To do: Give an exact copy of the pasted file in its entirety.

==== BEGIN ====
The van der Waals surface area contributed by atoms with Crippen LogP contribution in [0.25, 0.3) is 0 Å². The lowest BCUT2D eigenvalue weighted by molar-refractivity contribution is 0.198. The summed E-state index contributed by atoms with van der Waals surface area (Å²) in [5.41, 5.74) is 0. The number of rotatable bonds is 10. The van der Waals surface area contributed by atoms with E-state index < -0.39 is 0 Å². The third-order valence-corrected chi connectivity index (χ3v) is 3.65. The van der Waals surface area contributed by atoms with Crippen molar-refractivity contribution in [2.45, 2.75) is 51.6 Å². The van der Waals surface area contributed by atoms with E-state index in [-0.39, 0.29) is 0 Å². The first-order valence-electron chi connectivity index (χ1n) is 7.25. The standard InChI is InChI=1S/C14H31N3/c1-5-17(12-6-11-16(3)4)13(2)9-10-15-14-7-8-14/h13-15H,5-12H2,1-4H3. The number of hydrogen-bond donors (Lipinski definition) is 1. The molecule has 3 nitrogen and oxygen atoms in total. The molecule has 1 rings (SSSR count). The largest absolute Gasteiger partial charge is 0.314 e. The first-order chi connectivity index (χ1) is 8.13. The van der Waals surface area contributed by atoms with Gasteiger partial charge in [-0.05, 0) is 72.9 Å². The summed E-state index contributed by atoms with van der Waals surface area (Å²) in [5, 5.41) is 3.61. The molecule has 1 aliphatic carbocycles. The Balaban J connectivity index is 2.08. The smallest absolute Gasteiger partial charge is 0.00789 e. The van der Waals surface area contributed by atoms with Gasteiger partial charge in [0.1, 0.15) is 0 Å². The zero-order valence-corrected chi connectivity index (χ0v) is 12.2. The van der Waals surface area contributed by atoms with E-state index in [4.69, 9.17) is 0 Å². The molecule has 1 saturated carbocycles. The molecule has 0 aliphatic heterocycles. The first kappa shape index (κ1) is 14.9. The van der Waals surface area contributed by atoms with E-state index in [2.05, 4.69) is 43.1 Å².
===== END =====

The van der Waals surface area contributed by atoms with Crippen LogP contribution in [0.25, 0.3) is 0 Å². The lowest BCUT2D eigenvalue weighted by molar-refractivity contribution is 0.198. The summed E-state index contributed by atoms with van der Waals surface area (Å²) in [5.41, 5.74) is 0. The number of rotatable bonds is 10. The van der Waals surface area contributed by atoms with E-state index < -0.39 is 0 Å². The third-order valence-corrected chi connectivity index (χ3v) is 3.65. The van der Waals surface area contributed by atoms with Crippen molar-refractivity contribution in [2.45, 2.75) is 51.6 Å². The van der Waals surface area contributed by atoms with E-state index in [-0.39, 0.29) is 0 Å². The first-order valence-electron chi connectivity index (χ1n) is 7.25. The standard InChI is InChI=1S/C14H31N3/c1-5-17(12-6-11-16(3)4)13(2)9-10-15-14-7-8-14/h13-15H,5-12H2,1-4H3. The number of hydrogen-bond donors (Lipinski definition) is 1. The molecule has 3 nitrogen and oxygen atoms in total. The molecule has 1 rings (SSSR count). The largest absolute Gasteiger partial charge is 0.314 e. The first-order chi connectivity index (χ1) is 8.13. The van der Waals surface area contributed by atoms with Gasteiger partial charge in [-0.05, 0) is 72.9 Å². The summed E-state index contributed by atoms with van der Waals surface area (Å²) in [5, 5.41) is 3.61. The molecule has 1 aliphatic carbocycles. The Balaban J connectivity index is 2.08. The smallest absolute Gasteiger partial charge is 0.00789 e. The van der Waals surface area contributed by atoms with Gasteiger partial charge in [0.1, 0.15) is 0 Å². The zero-order valence-corrected chi connectivity index (χ0v) is 12.2. The van der Waals surface area contributed by atoms with E-state index in [4.69, 9.17) is 0 Å². The molecule has 1 saturated carbocycles. The molecule has 0 aliphatic heterocycles. The first kappa shape index (κ1) is 14.9. The van der Waals surface area contributed by atoms with E-state index in [2.05, 4.69) is 43.1 Å².